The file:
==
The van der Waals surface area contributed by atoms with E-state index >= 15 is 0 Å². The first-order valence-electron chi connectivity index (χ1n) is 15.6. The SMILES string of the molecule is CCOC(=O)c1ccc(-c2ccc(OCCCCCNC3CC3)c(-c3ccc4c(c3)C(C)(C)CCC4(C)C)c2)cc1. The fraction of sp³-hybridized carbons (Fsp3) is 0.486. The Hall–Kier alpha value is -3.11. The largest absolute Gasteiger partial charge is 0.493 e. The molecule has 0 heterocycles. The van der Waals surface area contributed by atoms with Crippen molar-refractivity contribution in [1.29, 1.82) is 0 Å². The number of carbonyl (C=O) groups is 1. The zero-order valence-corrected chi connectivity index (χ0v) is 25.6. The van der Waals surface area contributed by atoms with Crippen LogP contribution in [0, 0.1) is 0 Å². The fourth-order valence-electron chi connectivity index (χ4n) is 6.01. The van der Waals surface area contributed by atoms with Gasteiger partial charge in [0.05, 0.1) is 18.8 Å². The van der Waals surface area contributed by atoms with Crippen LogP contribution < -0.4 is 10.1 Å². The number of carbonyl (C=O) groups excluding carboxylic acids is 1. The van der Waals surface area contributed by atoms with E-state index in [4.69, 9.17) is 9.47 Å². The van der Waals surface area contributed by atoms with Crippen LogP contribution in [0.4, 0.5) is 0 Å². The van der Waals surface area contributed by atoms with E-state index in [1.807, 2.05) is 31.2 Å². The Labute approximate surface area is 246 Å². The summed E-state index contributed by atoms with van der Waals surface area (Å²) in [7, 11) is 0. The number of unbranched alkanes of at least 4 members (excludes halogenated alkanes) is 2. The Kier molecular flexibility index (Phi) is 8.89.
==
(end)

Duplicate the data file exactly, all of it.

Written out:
The van der Waals surface area contributed by atoms with E-state index >= 15 is 0 Å². The first-order valence-electron chi connectivity index (χ1n) is 15.6. The SMILES string of the molecule is CCOC(=O)c1ccc(-c2ccc(OCCCCCNC3CC3)c(-c3ccc4c(c3)C(C)(C)CCC4(C)C)c2)cc1. The fraction of sp³-hybridized carbons (Fsp3) is 0.486. The Hall–Kier alpha value is -3.11. The largest absolute Gasteiger partial charge is 0.493 e. The molecule has 0 heterocycles. The van der Waals surface area contributed by atoms with Crippen molar-refractivity contribution in [1.29, 1.82) is 0 Å². The number of carbonyl (C=O) groups is 1. The zero-order valence-corrected chi connectivity index (χ0v) is 25.6. The van der Waals surface area contributed by atoms with Crippen LogP contribution in [0, 0.1) is 0 Å². The fourth-order valence-electron chi connectivity index (χ4n) is 6.01. The van der Waals surface area contributed by atoms with Gasteiger partial charge in [0.05, 0.1) is 18.8 Å². The van der Waals surface area contributed by atoms with Crippen LogP contribution < -0.4 is 10.1 Å². The number of carbonyl (C=O) groups excluding carboxylic acids is 1. The van der Waals surface area contributed by atoms with E-state index in [4.69, 9.17) is 9.47 Å². The van der Waals surface area contributed by atoms with Crippen LogP contribution in [0.4, 0.5) is 0 Å². The van der Waals surface area contributed by atoms with E-state index in [1.807, 2.05) is 31.2 Å². The Labute approximate surface area is 246 Å². The summed E-state index contributed by atoms with van der Waals surface area (Å²) in [7, 11) is 0. The number of unbranched alkanes of at least 4 members (excludes halogenated alkanes) is 2. The Kier molecular flexibility index (Phi) is 8.89.